Why Malas?

Until this year, I had never even heard of a Mala.

When I bought my first Mala, I was ignorant of what it was and what it represented. I found it at a yoga studio in San Diego. The studio,  Pura Vida Yoga, is a charming studio in the Gaslamp Quarter that teaches  Vinyasa classes in a moderately heated room. The studio was sparsely decorated, but has a beautifully painted Om symbol on the wall. The instructor (I have forgotten her name and didn’t see her on the website) was very friendly and inquisitive. While chatting with her about my travels, I spotted the Mala in the boutique. During the entire class, I kept thinking about the necklace. After the class I purchased the necklace and wore it non-stop for several days. Since I tend to collect jewelry on my travels, it is not unusual for me to feel connected to a place or feeling while wearing a specific piece. This necklace connected me to a feeling of peace, which is the feeling I usually experience during my yoga practice.

My first Mala.

My first Mala.

I am not exactly sure how I realized the necklace was a Mala. I think I was randomly looking at items on Etsy and saw a similar necklace tagged as such.  I started searching online about the meaning and significance of Mala beads. While I do not consider myself to be a religious person, I am a person who appreciates the necessity of rituals for calming a nervous soul. I knew instantly that I could utilize the Mala ritual to help me during times of extreme anxiety.

A few weeks later, I found myself feeling very nervous on a flight to Tokyo.  It was a routine flight, but I started to feel very nervous as this was my first trip to Asia and I only planned on being there for about 24 hours before returning home to the Seattle area. I was wearing the Mala pictured above and I followed the instructions I had read to try to appease the building anxiety. Holding the Mala in my left hand, I slowly touched each bead between my thumb and forefinger while repeating the mantra “I am Fearless“.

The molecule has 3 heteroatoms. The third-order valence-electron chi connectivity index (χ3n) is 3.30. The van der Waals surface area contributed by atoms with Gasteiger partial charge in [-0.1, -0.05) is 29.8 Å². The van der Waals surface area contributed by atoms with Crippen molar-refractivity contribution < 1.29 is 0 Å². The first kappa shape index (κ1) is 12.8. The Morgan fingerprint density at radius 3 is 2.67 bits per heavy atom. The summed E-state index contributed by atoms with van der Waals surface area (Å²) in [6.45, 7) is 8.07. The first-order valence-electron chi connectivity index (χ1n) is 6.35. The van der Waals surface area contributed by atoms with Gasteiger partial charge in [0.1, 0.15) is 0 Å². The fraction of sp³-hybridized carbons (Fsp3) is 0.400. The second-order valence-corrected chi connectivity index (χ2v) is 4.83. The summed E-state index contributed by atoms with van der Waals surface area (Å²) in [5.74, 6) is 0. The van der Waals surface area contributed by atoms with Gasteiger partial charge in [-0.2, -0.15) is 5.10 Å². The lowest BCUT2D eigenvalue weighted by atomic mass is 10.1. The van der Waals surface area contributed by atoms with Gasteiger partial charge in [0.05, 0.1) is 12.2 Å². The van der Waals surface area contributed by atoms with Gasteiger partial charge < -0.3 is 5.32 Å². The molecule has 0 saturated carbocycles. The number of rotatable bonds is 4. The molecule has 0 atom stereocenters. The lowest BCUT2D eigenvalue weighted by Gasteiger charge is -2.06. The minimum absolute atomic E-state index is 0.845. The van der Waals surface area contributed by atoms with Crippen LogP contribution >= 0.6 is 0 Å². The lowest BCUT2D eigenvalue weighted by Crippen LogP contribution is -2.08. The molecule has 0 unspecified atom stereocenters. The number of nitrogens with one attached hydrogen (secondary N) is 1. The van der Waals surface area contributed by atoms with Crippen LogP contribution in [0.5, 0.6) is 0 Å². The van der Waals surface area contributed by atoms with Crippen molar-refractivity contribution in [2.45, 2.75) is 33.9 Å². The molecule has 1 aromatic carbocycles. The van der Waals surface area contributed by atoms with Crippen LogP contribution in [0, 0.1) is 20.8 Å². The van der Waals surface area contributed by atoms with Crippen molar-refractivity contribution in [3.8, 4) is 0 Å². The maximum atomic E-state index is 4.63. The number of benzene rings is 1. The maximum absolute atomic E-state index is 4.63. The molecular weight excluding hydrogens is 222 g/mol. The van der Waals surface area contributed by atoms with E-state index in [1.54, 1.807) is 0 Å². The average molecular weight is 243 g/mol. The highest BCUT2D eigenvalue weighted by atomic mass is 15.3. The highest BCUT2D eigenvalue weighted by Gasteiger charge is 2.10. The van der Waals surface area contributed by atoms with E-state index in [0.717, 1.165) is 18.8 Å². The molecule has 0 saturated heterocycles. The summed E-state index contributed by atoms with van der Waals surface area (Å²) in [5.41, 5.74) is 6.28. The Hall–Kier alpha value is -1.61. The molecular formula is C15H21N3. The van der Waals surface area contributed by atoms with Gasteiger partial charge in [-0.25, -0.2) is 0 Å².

noun: mantra; plural noun: mantras
  1. (originally in Hinduism and Buddhism) a word or sound repeated to aid concentration in meditation.
    • a Vedic hymn.
    • a statement or slogan repeated frequently.
      “the environmental mantra that energy has for too long been too cheap”

When I reached the last bead, I flipped the Mala over (to prevent going over the Guru bead) and continued to repeat my chosen mantra. I think I did this at least 10 times before my wave of anxiety began to abate and I began to feel okay with what my mind was processing at the moment.

My Tokyo trip did end up being very stressful (this is a story that deserves it’s own post), but I was able to handle the situation by reminding myself that I am fearless.

What I learned from this experience motivated me to try to share this tool with other people who may need a simple ritual to help them during stressful times. I had contemplated re-ropening my Etsy store to sell jewelry, but prior to this I was unsure of what my focus was. Now, I know that I wanted to make Mala beads for other people who may experience anxiety or need a way to focus their thoughts. So, I renamed my shop Creating Clarity and started creating!

Bone Mala

Bone Mala

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